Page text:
Thursday, January 3, 2013

Mortgage Debt as Percent Household Debt

Marginal propensity to buy a house.
Household mortgage debt to total household debt.


  1. Pretty interesting graph there. Household debt was going up all the while, but housing appears to have alternated with other priorities. Not what I would have expected.

    Also, there may have been a stable range until the mid-1980s, when the pattern takes on a decided upward slant.

    Hey, I have an off-topic question for ya. You do a lot of graphs, things I never looked at. What would you use to get a graph of "wage share in the U.S." or "compensation of employees as a share of personal income"

    I guess PI, personal income. And I've looked at "compensataion of employees" but I don't remember where I got the data and I don't think FRED has it.

    The reason I ask -- I made a couple comments at Naked Keynesianism here:

    and I can't say much else about the graph there unless I look at the numbers. Any ideas?

  2. Oh, the guy got back to me.
    is compensation of employees
    (and FRED does have it, of course.)
    Thanks anyway.

  3. Art,

    The mid-1980s is a time period I have had difficulty understanding in regards to various economic trends: saving and loans crisis, Reaganomics, and oil price collapse all come to mind as contributors to any trend in that general timeframe.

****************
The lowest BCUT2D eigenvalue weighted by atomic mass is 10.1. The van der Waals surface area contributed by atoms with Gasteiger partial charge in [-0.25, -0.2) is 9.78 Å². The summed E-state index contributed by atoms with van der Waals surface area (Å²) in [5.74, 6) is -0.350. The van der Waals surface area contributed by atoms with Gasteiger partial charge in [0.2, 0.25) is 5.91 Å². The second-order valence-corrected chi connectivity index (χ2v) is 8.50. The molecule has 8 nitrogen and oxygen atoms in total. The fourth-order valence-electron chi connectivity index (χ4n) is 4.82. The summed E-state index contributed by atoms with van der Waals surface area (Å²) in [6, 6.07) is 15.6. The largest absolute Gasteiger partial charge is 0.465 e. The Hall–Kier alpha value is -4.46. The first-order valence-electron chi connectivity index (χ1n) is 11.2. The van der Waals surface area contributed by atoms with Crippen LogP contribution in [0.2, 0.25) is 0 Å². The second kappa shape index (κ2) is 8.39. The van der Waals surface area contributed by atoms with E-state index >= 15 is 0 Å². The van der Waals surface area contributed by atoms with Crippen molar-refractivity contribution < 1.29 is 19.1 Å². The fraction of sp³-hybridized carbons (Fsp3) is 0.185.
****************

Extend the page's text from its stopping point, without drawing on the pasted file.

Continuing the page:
In regards to the NK post: it looks like the 1970 and 1975 recessions had impacts on the 'wage compensation' portion of personal income. Certainly there was a change in personal saving and personal saving after 1980 - corresponding to lower interest rates on saving accounts.

    One data set in the same series as W209RC1 that I like to look at is PCTR (personal current transfer receipts) - mainly composed of transfers from the government to the household sector. Definitely an interesting data series.

    1. *personal saving and personal consumption

  4. Thanks Luke. Looks like the PCTR roughly tripled as a percent of personal income over the full period. And the W209RC1 declined.

    I was a bit surprised by Matias reply at NK: "There is no trend in the 1970s..." he says. Granted, I just eyeballed his graph. But Matias and I read his graph two different ways.

    I think a lot of people put politics before graph-reading, and tend to see things in graphs that fit the "since Reagan" perspective.

    I guess I do the same, interpreting everything in terms of my view of the growing dominance of finance.

    Oh well :)

    Thanks for the FRED help.